Happy 2-million day to me
Since it’s Christmas, and since I’ve only recently celebrated my two millionth visitor to NOT PC, I figured I’d wish myself my own Merry Christmas by blowing my own trumpet just a little. Well, a lot.
Since starting this blog way back in the mists of time--around half a decade ago—I’ve written and published precisely 5000 posts (this is the 5001st). With an average word count of around 350 words per post that represents . . . some very sore fingers and around 1,750,000 words—not all of them my own (thank Galt for copy and paste!).
Still, 1,750,000 words is more than the entire recorded output of, say Raymond Chandler. And his words were put together better too.
Still, as Poneke said when hosting his own self-celebration recently (you see what I mean by the beauty of copy-and-paste),
“Many of my articles over the first [five] years are still frequently Googled and read. Looking back at them, I can see why. Some of them contained substantial information on important issues, or were just plain good.”
And so say all of me. In evidence, your honour, I submit this baker’s dozen of the most popular posts here at NOT PC right from when it were just a wee babbie—or, at least, from when Google Analytics started picking up after me and my various guest posters by telling me who was reading what, and how many. Here, in other words, are the 0.26% of all those 5001 posts that has risen to the top:
Frank Lloyd Wright: Broadacre City (November 2005)
"Urban sprawl is one of the greatest enemies of good urban design," say some. I don't agree. The greatest enemy is a lack of choice, created by a lack of freedom. 'Sprawl' gives people choices: the alternative is mandatory slums. Frank Lloyd Wright's 1932 concept of the 'Broadacre City' . . . demonstrated that sprawl is not the enemy. . .
”There should be as many kinds of houses as there are kinds of people and as many differentiations as there are different individuals. A man who has individuality (and what man lacks it?) has a right to its expression in his own environment.” (FL Wright, 1908)
Read here about Frank's 'Broadacre City' concept - everything the planners hate -- and for Frank's own drawings which he prepared to indicate what such a place might be like . . .
The Global Financial/Economic Crisis: The True Causes And Only Long Term Solution (November 2008)
As financial and market instability persist, as governments flail and fumble, one thing is for sure - we're on the brink of a most serious economic event - a "depression" which is the BUST component of the typical "boom/bust" cycle.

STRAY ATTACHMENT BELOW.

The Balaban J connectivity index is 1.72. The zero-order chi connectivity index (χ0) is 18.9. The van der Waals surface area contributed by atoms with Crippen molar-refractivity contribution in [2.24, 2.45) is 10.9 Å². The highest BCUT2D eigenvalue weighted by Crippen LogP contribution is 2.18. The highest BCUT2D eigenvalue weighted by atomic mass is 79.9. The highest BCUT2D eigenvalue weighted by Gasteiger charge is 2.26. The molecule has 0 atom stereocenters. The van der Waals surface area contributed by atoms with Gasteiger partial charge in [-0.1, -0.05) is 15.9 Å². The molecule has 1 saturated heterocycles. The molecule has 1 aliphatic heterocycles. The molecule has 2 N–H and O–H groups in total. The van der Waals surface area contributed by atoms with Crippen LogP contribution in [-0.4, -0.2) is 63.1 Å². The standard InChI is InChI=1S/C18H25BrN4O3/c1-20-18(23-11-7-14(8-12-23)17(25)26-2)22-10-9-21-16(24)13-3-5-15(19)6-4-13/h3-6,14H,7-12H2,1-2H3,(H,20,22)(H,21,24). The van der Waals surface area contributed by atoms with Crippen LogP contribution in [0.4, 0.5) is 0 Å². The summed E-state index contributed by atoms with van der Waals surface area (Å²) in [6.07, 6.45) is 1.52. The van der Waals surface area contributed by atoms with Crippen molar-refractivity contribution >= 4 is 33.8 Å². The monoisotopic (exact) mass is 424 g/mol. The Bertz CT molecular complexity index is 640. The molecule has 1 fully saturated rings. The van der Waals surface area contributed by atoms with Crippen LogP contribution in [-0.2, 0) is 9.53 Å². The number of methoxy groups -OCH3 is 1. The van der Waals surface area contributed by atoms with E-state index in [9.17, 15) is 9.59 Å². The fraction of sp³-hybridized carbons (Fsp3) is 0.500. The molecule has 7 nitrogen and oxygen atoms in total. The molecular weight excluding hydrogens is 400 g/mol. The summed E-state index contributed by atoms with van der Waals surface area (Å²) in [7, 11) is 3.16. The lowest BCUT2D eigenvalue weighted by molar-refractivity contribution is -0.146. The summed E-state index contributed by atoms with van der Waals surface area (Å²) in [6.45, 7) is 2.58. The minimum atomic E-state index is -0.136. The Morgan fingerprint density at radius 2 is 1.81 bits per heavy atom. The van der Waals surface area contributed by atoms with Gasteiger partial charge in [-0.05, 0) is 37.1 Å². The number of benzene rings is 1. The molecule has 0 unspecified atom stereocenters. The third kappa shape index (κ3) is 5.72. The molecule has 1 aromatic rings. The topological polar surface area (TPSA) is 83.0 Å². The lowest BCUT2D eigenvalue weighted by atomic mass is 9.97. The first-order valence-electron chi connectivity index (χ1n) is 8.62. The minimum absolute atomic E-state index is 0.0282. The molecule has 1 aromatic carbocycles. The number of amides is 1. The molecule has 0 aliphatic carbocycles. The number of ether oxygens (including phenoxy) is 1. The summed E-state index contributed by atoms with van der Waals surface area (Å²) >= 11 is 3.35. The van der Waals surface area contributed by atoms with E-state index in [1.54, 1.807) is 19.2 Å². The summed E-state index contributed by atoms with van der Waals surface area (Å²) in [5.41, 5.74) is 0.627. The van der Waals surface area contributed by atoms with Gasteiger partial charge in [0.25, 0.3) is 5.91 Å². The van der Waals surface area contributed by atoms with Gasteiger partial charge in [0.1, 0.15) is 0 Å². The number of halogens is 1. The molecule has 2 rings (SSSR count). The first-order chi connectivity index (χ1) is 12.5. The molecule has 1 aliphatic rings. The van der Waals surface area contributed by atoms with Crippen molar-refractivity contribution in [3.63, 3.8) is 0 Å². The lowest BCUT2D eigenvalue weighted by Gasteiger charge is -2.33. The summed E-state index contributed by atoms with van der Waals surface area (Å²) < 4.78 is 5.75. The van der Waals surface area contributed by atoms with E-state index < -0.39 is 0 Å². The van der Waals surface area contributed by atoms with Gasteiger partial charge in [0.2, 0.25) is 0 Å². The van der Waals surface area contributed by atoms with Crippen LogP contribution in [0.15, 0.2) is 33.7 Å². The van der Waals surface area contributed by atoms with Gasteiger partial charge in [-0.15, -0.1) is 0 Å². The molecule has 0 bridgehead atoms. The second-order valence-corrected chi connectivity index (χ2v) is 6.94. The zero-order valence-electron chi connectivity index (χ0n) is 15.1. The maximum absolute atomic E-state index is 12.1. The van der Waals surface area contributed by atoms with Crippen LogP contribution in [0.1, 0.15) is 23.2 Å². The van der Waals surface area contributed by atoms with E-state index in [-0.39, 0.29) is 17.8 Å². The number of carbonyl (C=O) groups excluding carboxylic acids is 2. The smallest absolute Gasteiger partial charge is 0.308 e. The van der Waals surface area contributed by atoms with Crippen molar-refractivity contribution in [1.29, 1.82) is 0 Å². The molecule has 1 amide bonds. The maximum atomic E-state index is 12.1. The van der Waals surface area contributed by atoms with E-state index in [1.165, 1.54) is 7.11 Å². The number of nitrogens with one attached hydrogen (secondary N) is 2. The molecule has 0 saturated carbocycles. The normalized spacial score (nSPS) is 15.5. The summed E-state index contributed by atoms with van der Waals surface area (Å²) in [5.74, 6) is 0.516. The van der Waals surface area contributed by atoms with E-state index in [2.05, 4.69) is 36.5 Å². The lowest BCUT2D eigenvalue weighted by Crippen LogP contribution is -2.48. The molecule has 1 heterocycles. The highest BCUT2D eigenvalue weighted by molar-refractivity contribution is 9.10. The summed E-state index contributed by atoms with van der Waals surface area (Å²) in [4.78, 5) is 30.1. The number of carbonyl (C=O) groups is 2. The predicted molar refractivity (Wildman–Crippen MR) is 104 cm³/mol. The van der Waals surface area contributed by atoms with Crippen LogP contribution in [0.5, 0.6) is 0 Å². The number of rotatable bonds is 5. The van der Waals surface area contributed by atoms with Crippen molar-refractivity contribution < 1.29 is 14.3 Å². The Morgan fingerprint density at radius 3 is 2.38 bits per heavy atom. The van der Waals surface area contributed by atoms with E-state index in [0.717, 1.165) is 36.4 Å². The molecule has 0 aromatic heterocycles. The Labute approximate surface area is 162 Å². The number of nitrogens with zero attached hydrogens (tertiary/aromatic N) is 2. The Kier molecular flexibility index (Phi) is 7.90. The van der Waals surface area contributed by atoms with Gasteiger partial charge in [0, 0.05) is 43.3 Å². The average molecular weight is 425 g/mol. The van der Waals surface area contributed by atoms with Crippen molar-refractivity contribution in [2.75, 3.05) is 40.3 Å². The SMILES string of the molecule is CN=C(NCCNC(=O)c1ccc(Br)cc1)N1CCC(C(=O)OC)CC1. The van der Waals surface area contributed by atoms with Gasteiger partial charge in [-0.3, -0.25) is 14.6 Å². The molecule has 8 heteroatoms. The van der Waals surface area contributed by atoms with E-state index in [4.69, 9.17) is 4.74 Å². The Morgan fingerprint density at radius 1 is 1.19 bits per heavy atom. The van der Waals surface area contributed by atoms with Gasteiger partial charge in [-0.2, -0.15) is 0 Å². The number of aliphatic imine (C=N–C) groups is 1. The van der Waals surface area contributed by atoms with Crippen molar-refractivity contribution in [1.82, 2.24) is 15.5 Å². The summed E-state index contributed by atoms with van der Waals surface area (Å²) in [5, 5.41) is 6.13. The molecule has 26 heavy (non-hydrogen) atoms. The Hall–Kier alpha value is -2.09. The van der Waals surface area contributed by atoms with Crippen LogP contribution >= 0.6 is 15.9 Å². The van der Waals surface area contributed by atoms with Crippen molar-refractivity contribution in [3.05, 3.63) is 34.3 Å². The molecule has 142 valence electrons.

Popular criticism is centred on blaming the bankers, the financiers, and to some extent the politicians, and the overall lack of "regulation." And above all there is a consensus emerging that it is ultimately the fault of the free market, of capitalism - and that what is needed to "fix" this problem is more regulation, more easy credit (debt), and ultimately more government.
Nothing could be further from the truth.
Seeing spiders (February 2007)
Who would have thought that a post on Pitcairn Island’s spiders would have attracted several thousand visitors!
The Rape of the Daughters of Leucippus - Rubens, 1618 (November 2006)
”Success glows through his pictures in halcyon color. No one ever caught the rosy
bloom of healthy skin, the shimmering quiver of well fed flesh with such
lip-smacking skill. His women are displayed like great compotes of cream and
exotic fruits from the Indies— kumquats and soursops and apricots, the flesh of
melons and oranges from Seville—that the Dutch merchantmen were bringing back to the ports of northern Europe. It was an overdressed age, of velvets and taffeta
and ornate brocades, when rich men habitually wore three topcoats, when even the
walls of rooms were clothed in gold-embossed Spanish leather and the massive oak
tables covered in heavy tapestries.
The acquisitive burghers who owned such things would gain an additional frisson to see openly displayed the wide expanse of tender vulnerable bodies, their clothes torn away like the protective skin ripped off a ripe plum.”
Rubens, as you might have guessed, is not a painter for the politically correct.
Beer O’Clock – Heineken Mini-Keg (January 2007)
A long time ago, in a country just like this one, the beer scene was pretty sad . . .
"The invisible hand of the market doesn't deliver a sustainable nation." True or false? (November 2007)
IS THAT TRUE? If we assume that "sustainable" means something like "good for the environment," then is it really true to say that the market’s invisible hand doesn't deliver a good environment?